NEW YORK – When CureMD Healthcare announced a partnership with Tempus last week to integrate cancer genomic test workflows into its electronic health records system, it marked a new focus on genomics for the maker of EHRs and other IT for specialty medical practices.
"As genomics becomes increasingly prevalent … we knew that expanding our reach in this area was of critical importance," said Ben Reynolds, CureMD's assistant VP of sales for oncology. "The Tempus engagement was really part of an evolving [strategy] of allowing us to ingest that data and making it meaningful and actionable at the point of care."
This is actually the second integration CureMD has created with a commercial genetic testing firm, but the first that the EHR vendor has publicly announced. The company integrated with NeoGenomics in August 2021 but never issued a press release, according to Wasif Toor, CureMD's VP of oncology.
This time, though, CureMD is signaling its intention to work with large genetic testing laboratories and to catch up with major EHR vendors like Epic Systems, Oracle Cerner, and Meditech in terms of supporting precision medicine, albeit in a single specialty.
CureMD was founded in 1997 and launched an oncology division in 2012 that operates semi-autonomously within the company, with its own software developers, technology support, and sales team.
The New York-based vendor serves about 35 different specialties, a number that continues to grow, according to Reynolds. In addition to EHRs, CureMD makes practice management and revenue-cycle management software and offers medical billing services for specialty practices.
While CureMD Oncology is geared toward community-based oncology groups, Reynolds said that it is also suitable for hospital-owned practices.
"Our mission statement is to enable these community oncology practices to have access to genomic data for actionable insights," Toor said of the oncology division.
The company wants to solve the "logistics problem" of incorporating genomic testing into diagnostic processes and treatment plans by making it easy for oncologists to order tests and receive results within their standard EHR workflows, according to Toor. Without the interface, practitioners have to leave their EHRs to log into a separate portal for each lab in order to place orders and view results.
"Our first goal is to solve the logistics of this entire process," Toor said. Later, the company wants to produce insights to inform its clinical decision support system, but that will not be possible until results come back in a structured, machine-readable format.
Initially, CureMD users will be able to order tests from Tempus directly through the EHR. Future integration will support the return of results as discrete data to inform clinical decision-making and risk assessment.
The first phase — ordering — should be complete in the fourth quarter of this year and immediately made available to all CareMD Oncology customers, according to Toor. The company has not yet come up with a timeline for the results-return phase.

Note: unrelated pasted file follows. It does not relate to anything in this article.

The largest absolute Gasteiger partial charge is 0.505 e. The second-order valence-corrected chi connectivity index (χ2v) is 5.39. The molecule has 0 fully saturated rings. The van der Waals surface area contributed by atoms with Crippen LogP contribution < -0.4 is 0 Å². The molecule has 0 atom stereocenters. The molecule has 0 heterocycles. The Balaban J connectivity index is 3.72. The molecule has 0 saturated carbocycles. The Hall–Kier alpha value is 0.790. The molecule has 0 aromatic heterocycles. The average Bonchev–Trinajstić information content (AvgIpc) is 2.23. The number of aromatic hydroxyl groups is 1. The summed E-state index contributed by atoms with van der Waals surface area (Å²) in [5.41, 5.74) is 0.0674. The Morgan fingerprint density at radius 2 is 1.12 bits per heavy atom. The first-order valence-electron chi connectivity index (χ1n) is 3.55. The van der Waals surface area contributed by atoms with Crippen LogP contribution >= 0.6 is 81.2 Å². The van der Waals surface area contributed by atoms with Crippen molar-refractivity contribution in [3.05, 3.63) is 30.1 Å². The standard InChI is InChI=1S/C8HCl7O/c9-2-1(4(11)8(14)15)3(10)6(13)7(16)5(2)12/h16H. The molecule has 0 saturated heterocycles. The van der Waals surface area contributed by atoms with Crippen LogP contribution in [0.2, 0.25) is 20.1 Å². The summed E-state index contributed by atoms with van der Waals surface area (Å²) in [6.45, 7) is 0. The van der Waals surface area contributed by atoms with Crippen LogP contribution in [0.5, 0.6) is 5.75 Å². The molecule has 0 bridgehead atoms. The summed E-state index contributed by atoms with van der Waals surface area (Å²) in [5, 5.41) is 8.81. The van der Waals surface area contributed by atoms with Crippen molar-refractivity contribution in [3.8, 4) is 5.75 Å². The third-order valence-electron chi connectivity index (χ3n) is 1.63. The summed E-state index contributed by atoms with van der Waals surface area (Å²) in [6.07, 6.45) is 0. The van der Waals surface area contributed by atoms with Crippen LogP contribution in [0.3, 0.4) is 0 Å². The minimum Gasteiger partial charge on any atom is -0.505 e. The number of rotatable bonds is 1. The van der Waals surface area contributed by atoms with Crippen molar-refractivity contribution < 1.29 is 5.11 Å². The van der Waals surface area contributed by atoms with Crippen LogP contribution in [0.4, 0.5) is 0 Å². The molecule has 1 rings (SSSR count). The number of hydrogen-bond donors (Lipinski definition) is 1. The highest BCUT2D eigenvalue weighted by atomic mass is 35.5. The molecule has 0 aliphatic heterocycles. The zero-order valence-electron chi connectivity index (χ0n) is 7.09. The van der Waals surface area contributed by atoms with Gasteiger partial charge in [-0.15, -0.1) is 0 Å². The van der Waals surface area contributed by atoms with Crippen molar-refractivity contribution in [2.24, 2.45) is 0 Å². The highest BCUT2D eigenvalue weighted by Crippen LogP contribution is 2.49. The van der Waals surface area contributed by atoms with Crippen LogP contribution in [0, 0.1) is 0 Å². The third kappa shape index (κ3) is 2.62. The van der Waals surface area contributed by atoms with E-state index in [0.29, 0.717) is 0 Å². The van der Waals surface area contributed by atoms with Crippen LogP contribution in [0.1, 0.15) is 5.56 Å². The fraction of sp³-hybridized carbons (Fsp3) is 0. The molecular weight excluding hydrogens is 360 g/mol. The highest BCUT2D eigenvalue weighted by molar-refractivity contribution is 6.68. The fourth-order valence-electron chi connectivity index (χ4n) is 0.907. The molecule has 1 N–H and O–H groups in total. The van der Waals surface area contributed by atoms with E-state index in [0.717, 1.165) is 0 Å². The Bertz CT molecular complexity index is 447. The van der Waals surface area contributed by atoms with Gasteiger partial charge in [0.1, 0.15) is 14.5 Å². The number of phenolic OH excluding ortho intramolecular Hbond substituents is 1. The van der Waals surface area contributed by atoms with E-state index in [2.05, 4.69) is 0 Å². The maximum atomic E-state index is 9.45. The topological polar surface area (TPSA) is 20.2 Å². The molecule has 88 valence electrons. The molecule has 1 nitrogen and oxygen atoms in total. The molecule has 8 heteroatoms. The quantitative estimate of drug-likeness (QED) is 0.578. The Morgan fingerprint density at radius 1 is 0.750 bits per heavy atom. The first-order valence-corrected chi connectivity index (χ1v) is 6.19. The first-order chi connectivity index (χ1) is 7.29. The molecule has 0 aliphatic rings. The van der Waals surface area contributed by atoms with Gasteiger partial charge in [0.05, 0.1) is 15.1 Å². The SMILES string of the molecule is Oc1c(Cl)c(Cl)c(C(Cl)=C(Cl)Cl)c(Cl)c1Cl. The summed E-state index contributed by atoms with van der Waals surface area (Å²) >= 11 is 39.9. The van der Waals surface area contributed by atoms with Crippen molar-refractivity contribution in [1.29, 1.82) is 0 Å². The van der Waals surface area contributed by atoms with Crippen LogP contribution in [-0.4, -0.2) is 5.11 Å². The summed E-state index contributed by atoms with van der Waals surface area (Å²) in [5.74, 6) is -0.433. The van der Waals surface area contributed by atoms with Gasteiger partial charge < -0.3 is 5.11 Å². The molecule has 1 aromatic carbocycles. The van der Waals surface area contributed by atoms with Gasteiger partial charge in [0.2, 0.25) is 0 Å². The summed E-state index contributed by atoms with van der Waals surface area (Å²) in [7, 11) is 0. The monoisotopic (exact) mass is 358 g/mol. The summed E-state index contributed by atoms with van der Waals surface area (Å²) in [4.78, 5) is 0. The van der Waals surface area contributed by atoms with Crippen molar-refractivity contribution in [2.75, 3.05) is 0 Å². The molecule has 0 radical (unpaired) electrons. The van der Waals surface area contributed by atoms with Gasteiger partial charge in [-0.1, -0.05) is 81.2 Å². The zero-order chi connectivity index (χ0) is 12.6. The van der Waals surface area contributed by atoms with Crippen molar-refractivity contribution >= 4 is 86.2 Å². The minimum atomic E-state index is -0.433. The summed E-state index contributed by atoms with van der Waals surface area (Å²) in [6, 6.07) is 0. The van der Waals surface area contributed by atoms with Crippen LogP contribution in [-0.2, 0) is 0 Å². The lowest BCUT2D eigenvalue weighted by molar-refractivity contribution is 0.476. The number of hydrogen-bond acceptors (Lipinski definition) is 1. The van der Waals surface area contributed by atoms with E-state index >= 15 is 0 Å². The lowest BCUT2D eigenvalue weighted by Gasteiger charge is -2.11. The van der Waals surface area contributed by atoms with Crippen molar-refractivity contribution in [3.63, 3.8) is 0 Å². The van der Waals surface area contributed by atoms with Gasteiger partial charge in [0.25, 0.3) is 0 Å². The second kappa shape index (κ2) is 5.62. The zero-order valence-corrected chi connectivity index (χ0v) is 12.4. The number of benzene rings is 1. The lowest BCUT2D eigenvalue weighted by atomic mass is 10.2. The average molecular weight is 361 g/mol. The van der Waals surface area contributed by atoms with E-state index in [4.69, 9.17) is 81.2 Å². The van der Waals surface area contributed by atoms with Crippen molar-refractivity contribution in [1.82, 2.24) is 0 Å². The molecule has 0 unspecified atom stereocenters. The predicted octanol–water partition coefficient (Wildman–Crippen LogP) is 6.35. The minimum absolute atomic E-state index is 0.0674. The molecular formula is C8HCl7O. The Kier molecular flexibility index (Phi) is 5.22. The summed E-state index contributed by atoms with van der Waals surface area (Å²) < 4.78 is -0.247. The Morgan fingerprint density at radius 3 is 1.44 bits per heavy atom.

CureMD is essentially building an application programming interface (API) so it will eventually be able to connect its EHR to any genomic laboratory. There is still some customization required today because commercial labs are not all using the same data standards, Reynolds noted.
Toor said that the "majority" of reports from molecular oncology testing do include structured, discrete data these days, often drawing on Memorial Sloan Kettering Cancer Center's Oncology Knowledge Base (OncoKB) and National Comprehensive Cancer Network (NCCN) guidelines. But sometimes, the results are still in unstructured PDF files.
Information initially will be sent between CureMD and Tempus as Health Level Seven (HL7) messages. Later, CureMD will embrace the HL7 Fast Healthcare Interoperability Resources (FHIR) standard. "That would enable a JSON-based payload coming back to us," Toor said.
Chicago-based Tempus' menu of oncology tests includes gene panels for solid tumors and hematologic cancers, RNA sequencing, a liquid biopsy test, immunohistochemistry, a germline gene panel for hereditary cancers, and a whole-exome test.
Toor said that the decision to "prioritize" Tempus for integration came from customers. Discussions with the sequencing firm started earlier this year and accelerated at the annual American Society of Clinical Oncology (ASCO) conference in Chicago, when CureMD got a chance to see many of its customers in person, tour Tempus' headquarters, and meet with pharmaceutical firms. The partnership came together quickly after that June conference.
Notably, Toor and colleagues met with Daiichi Sankyo, which codeveloped antibody-drug conjugate Enhertu (trastuzumab deruxtecan) with AstraZeneca. The appropriateness of the therapy, currently approved for breast cancer, gastric cancer, and non-small cell lung cancer, is generally dependent on HER2 expression.
Toor said it is important to capture HER2 status in the EHR to prompt alerts to clinicians when Enhertu is a therapeutic option for a patient. "It is really dependent on capturing this data discretely, making those insights available for providers, so that they can make an informed decision in a timely fashion," he said.
While the oncology division is semiautonomous, CureMD is looking to extend its integration with genomics labs to other specialties. Still, the bulk of interest is coming from oncology practices because genomic testing is more prevalent in cancer diagnostics and care than other areas of medicine.
"Mostly this is driven by our customer base throughout all specialties," Toor said. "Right now, the majority of that need is coming from oncology, but obviously we foresee that changing as more adoption occurs in [pediatrics] and in nephrology and other specialties."